Discussion in 'Recreational Math' started by John Smith, Sep 29, 2003.

1. ### John SmithGuest

Can someone confirm my understanding of a function converging to a
finite value?

In this case, the function is Euler's zeta function:

zeta(x) = (1/1^x) + (1/2^x) + (1/3^x) + ...

1. For any value of x > 1, the series yields a finite value.

2. The greater the number of terms, the closer the sum
to this finite value.

3. Since it is possible to add an infinite number of terms, the
theoretical finite value can never be reached.

Am I mistaken on any or all of these points? Is this manner of
approaching a particular value but never reaching it called asymptotic?

John Smith, Sep 29, 2003

2. ### Bob PeaseGuest

Pretty close!

But the term "Never" is discouraging.
I prefer " as close as you like."

Bob Pease

Bob Pease, Sep 29, 2003

3. ### Nat SilverGuest

I suppose you mean "impossible."
Anyway, the sum has been reached already.
finished. We can approximate the value of the series,
if it converges, by adding finitely many terms. And
there are techniques which allow us to obtain the
the exact sum of the series. For example, we know
that your zeta(2) = (pi)^2/6 - 1.

Nat Silver, Sep 30, 2003
4. ### bystanderGuest

Yes, I suppose I do mean impossible.

When I calculate ((pi)^2/6) - 1 with a calculator I get .6449. When I
calculate the zeta function for 2 with a computer program with 30,000
terms I get 1.6449. Why the discrepancy? Is my program broken?

/* implement zeta(2) = (1/1^2) + (1/2^2) + (1/3^2) + ...
with 30,000 terms
*/
#include <stdio.h>
#include <stdlib.h>
#include <math.h>

int main(int argc, char * argv[])
{

if(argc != 3)
{
fprintf(stderr, "\nusage: zeta <x> <terms>\n");
exit(EXIT_FAILURE);
}
double x = strtod(argv[1], NULL);
double terms = strtod(argv[2], NULL);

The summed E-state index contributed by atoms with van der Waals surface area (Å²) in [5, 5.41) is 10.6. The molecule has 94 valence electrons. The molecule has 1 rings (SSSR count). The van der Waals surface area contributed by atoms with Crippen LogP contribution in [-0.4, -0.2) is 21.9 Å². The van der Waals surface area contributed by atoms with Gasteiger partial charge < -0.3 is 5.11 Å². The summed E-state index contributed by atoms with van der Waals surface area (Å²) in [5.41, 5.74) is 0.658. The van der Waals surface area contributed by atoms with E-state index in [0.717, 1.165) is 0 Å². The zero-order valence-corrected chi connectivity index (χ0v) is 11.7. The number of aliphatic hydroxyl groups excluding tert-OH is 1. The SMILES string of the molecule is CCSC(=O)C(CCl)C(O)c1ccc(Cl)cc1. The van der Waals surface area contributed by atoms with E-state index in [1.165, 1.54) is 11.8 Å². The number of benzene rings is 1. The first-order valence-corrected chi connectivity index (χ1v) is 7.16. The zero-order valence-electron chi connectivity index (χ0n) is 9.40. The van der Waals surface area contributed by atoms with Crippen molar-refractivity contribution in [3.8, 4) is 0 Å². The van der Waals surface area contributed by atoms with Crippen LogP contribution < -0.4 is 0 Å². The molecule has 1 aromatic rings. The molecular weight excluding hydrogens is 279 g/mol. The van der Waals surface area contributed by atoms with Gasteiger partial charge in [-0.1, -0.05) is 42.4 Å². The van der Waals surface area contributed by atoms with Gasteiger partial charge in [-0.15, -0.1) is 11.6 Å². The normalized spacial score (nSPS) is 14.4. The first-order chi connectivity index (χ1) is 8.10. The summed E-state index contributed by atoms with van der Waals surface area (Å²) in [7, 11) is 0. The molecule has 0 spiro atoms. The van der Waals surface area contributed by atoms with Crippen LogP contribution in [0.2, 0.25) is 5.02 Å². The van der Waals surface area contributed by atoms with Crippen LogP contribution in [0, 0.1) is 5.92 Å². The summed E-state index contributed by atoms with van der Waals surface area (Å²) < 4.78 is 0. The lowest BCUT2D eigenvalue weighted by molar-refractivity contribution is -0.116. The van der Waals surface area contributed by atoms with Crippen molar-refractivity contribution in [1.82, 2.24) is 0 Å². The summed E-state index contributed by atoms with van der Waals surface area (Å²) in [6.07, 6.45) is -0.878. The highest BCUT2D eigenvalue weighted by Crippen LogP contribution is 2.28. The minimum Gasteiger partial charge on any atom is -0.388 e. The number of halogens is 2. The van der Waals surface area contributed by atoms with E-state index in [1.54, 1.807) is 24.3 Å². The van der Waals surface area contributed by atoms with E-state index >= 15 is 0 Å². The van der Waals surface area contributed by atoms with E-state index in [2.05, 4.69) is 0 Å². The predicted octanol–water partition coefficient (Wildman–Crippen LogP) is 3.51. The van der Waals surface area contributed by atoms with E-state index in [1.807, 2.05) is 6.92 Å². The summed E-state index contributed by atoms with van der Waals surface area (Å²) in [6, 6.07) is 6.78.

double zeta = 0;
int idx, denominator = 1;

for(idx = 1; idx <= terms; ++idx)
{
zeta += 1 / pow(denominator, x);
++d;
}

printf("\nzeta(%f) == %f\n", x, zeta);
return 0;
}

bystander, Sep 30, 2003
5. ### John SmithGuest

Yes, I suppose I do mean impossible.

When I calculate ((pi^2)/6) - 1 with a calculator I get .6449. When I
calculate the function with 30,000 terms with a computer program I get
1.6449. Why is 1 subtracted ? Is my program broken?

/* implement zeta(2) = (1/1^x) + (1/2^x) + (1/3^x) + ...
with 30,000 terms
*/
#include <stdio.h>
#include <stdlib.h>
#include <math.h>

int main(int argc, char * argv[])
{

if(argc != 3)
{
fprintf(stderr, "\nusage: zeta <x> <terms>\n");
exit(EXIT_FAILURE);
}
double x = strtod(argv[1], NULL);
double terms = strtod(argv[2], NULL);
double zeta = 0;
int idx, denominator = 1;

for(idx = 1; idx <= terms; ++idx)
{
zeta += 1 / pow(denominator, x);
++d;
}

printf("\nzeta(%f) == %f\n", x, zeta);
return 0;
}

John Smith, Sep 30, 2003
6. ### John SmithGuest

Yes, I suppose I do mean impossible.

When I calculate ((pi^2)/6) - 1 with a calculator I get .6449. When I
calculate the function with 30,000 terms with a computer program I get
1.6449. Why is 1 subtracted? Is my program broken?

/* implement zeta(2) = (1/1^2) + (1/2^2) + (1/3^2) + ...
with 30,000 terms
*/
#include <stdio.h>
#include <stdlib.h>
#include <math.h>

int main(int argc, char * argv[])
{

if(argc != 3)
{
fprintf(stderr, "\nusage: zeta <x> <terms>\n");
exit(EXIT_FAILURE);
}
double x = strtod(argv[1], NULL); /* x = 2 */
double terms = strtod(argv[2], NULL); /* terms = 30000 */
double zeta = 0;
int idx, denominator = 1;

for(idx = 1; idx <= terms; ++idx)
{
zeta += 1 / pow(denominator, x);
++denominator;
}

printf("\nzeta(%f) == %f\n", x, zeta);
return 0;
}

John Smith, Sep 30, 2003
7. ### ProginoskesGuest

Round-off error.
-- Christopher Heckman

Proginoskes, Sep 30, 2003